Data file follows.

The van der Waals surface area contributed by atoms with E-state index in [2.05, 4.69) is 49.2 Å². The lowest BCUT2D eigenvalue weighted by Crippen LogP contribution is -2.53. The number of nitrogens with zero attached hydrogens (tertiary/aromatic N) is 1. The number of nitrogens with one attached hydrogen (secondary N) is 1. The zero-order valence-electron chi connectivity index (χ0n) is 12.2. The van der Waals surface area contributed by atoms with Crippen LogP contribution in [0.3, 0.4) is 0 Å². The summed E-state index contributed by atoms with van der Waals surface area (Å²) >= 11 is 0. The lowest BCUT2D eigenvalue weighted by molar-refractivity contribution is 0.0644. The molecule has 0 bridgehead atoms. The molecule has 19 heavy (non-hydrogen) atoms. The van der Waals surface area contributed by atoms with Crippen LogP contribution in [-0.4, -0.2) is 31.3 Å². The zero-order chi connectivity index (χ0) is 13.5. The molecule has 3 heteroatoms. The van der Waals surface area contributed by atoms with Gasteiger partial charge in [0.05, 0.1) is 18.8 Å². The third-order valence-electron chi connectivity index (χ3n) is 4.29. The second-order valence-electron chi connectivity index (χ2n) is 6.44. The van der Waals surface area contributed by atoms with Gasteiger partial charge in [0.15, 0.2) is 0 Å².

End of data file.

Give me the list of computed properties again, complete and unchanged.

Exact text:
The van der Waals surface area contributed by atoms with E-state index in [2.05, 4.69) is 49.2 Å². The lowest BCUT2D eigenvalue weighted by Crippen LogP contribution is -2.53. The number of nitrogens with zero attached hydrogens (tertiary/aromatic N) is 1. The number of nitrogens with one attached hydrogen (secondary N) is 1. The zero-order valence-electron chi connectivity index (χ0n) is 12.2. The van der Waals surface area contributed by atoms with Crippen LogP contribution in [0.3, 0.4) is 0 Å². The summed E-state index contributed by atoms with van der Waals surface area (Å²) >= 11 is 0. The lowest BCUT2D eigenvalue weighted by molar-refractivity contribution is 0.0644. The molecule has 0 bridgehead atoms. The molecule has 19 heavy (non-hydrogen) atoms. The van der Waals surface area contributed by atoms with Crippen LogP contribution in [-0.4, -0.2) is 31.3 Å². The zero-order chi connectivity index (χ0) is 13.5. The molecule has 3 heteroatoms. The van der Waals surface area contributed by atoms with Gasteiger partial charge in [0.05, 0.1) is 18.8 Å². The third-order valence-electron chi connectivity index (χ3n) is 4.29. The second-order valence-electron chi connectivity index (χ2n) is 6.44. The van der Waals surface area contributed by atoms with Gasteiger partial charge in [0.15, 0.2) is 0 Å².